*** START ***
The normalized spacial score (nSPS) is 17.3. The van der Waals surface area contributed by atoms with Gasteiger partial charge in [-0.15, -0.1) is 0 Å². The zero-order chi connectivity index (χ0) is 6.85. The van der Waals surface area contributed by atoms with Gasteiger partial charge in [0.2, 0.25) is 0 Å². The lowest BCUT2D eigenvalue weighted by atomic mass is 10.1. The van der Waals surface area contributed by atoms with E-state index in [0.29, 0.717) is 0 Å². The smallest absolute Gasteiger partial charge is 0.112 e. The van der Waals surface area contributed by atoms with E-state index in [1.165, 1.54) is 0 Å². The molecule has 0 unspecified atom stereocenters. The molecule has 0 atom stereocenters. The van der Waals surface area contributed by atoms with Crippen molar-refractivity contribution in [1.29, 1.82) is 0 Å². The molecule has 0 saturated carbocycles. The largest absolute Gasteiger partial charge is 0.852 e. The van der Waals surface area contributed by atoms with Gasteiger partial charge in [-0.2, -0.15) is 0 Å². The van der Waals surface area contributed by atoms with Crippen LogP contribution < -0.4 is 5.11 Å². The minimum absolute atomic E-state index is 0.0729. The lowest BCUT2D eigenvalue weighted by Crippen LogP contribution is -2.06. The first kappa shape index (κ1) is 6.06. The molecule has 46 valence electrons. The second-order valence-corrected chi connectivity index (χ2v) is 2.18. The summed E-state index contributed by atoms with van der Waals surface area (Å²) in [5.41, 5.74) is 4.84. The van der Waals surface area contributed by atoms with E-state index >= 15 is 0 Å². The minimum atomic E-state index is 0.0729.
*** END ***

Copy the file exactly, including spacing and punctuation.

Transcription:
The normalized spacial score (nSPS) is 17.3. The van der Waals surface area contributed by atoms with Gasteiger partial charge in [-0.15, -0.1) is 0 Å². The zero-order chi connectivity index (χ0) is 6.85. The van der Waals surface area contributed by atoms with Gasteiger partial charge in [0.2, 0.25) is 0 Å². The lowest BCUT2D eigenvalue weighted by atomic mass is 10.1. The van der Waals surface area contributed by atoms with E-state index in [0.29, 0.717) is 0 Å². The smallest absolute Gasteiger partial charge is 0.112 e. The van der Waals surface area contributed by atoms with E-state index in [1.165, 1.54) is 0 Å². The molecule has 0 unspecified atom stereocenters. The molecule has 0 atom stereocenters. The van der Waals surface area contributed by atoms with Crippen molar-refractivity contribution in [1.29, 1.82) is 0 Å². The molecule has 0 saturated carbocycles. The largest absolute Gasteiger partial charge is 0.852 e. The van der Waals surface area contributed by atoms with Gasteiger partial charge in [-0.2, -0.15) is 0 Å². The van der Waals surface area contributed by atoms with Crippen LogP contribution < -0.4 is 5.11 Å². The minimum absolute atomic E-state index is 0.0729. The lowest BCUT2D eigenvalue weighted by Crippen LogP contribution is -2.06. The first kappa shape index (κ1) is 6.06. The molecule has 46 valence electrons. The second-order valence-corrected chi connectivity index (χ2v) is 2.18. The summed E-state index contributed by atoms with van der Waals surface area (Å²) in [5.41, 5.74) is 4.84. The van der Waals surface area contributed by atoms with E-state index >= 15 is 0 Å². The minimum atomic E-state index is 0.0729.